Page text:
Many students had similar concerns as Cai and decided to stay in Buffalo.
Parinieta Ahuja, a senior pharmacology and toxicology major from India, said when it comes to staying in Buffalo or going home, “there’s no best decision.”
“You make [the decision that] works for you,” Ahuja said.
For her, Buffalo seemed like the “safest place to be,” as any travel could expose her to the virus.
“There’s also a travel ban in India, and I feel like it wasn’t the smartest decision to go and be quarantined for 14 days and miss out on schoolwork,” Ahuja said.
Netra Mittal, a sophomore applied math major from India, said she is worried about her parents getting COVID-19 and said it’s scary to be away from them. But her fear of being denied re-entry into the U.S. kept her in Buffalo.
“The fact that my parents could [catch] the disease and I wouldn’t even be there around them, there’s no possible way for me to go back home because of Visa restrictions and there’s a possibility if I go back home I won’t be able to come back to the U.S., which is even scarier,” Mittal said.
Assistant Vice Provost and Director for International Student Services Katie Tudini wrote in an email that the office hasn’t received information about the reopening of consulates and embassies so there are many uncertainties about visa and travel restrictions.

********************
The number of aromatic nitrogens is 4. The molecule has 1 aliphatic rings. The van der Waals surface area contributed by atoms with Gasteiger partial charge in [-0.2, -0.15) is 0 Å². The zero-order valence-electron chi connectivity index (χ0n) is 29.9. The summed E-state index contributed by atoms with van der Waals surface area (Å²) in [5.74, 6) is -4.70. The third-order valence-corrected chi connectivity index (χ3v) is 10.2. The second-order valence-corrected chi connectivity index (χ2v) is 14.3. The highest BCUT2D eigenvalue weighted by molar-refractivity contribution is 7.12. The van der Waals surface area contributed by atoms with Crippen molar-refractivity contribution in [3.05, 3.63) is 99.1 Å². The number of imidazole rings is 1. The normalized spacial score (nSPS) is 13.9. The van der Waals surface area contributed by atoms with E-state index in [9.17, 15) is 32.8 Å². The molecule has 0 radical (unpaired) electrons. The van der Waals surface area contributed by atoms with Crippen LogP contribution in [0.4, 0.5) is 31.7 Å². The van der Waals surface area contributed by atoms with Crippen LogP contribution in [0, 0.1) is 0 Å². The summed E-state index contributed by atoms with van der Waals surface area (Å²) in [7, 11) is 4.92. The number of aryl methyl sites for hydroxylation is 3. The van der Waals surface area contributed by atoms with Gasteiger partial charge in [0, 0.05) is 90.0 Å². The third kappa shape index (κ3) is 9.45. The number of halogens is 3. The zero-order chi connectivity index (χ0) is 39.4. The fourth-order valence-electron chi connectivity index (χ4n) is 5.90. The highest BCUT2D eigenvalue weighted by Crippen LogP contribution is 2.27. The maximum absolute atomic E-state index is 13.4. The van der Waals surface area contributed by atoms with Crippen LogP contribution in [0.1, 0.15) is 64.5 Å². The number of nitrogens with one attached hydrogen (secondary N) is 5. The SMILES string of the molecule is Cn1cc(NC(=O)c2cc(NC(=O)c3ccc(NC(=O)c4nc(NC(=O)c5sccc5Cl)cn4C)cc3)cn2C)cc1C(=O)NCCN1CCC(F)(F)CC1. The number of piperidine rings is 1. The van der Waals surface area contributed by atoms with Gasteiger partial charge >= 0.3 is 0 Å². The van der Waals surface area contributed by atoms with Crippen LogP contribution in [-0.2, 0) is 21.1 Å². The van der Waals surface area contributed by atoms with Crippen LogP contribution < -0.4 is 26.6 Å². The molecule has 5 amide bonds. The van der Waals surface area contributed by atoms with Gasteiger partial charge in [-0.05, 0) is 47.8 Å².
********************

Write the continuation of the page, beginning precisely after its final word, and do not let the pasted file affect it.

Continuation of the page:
“We don’t know if the U.S. government will further restrict travel inside or into the U.S.,” Tudini wrote in an email.
Clara Kok Xi-Yuan said her family strongly urged her to come back home and Singapore’s Ministry of Foreign Affairs recommended overseas students return when cases started rising in the U.S. two weeks ago.
Xi-Yuan, a communication major from Singapore, said she initially decided to stay because she hoped the situation would get better. But she decided to return to Singapore after seeing the rapid rise in cases and realizing that there was “no proper health care” for her in the U.S. because she’s not a citizen.
“I’ve accepted it now and I’m just relieved that I’m leaving,” Xi-Yuan said.
Tudini said UB is working with SUNY and International Student Healthcare to address student questions on health care and insurance policies.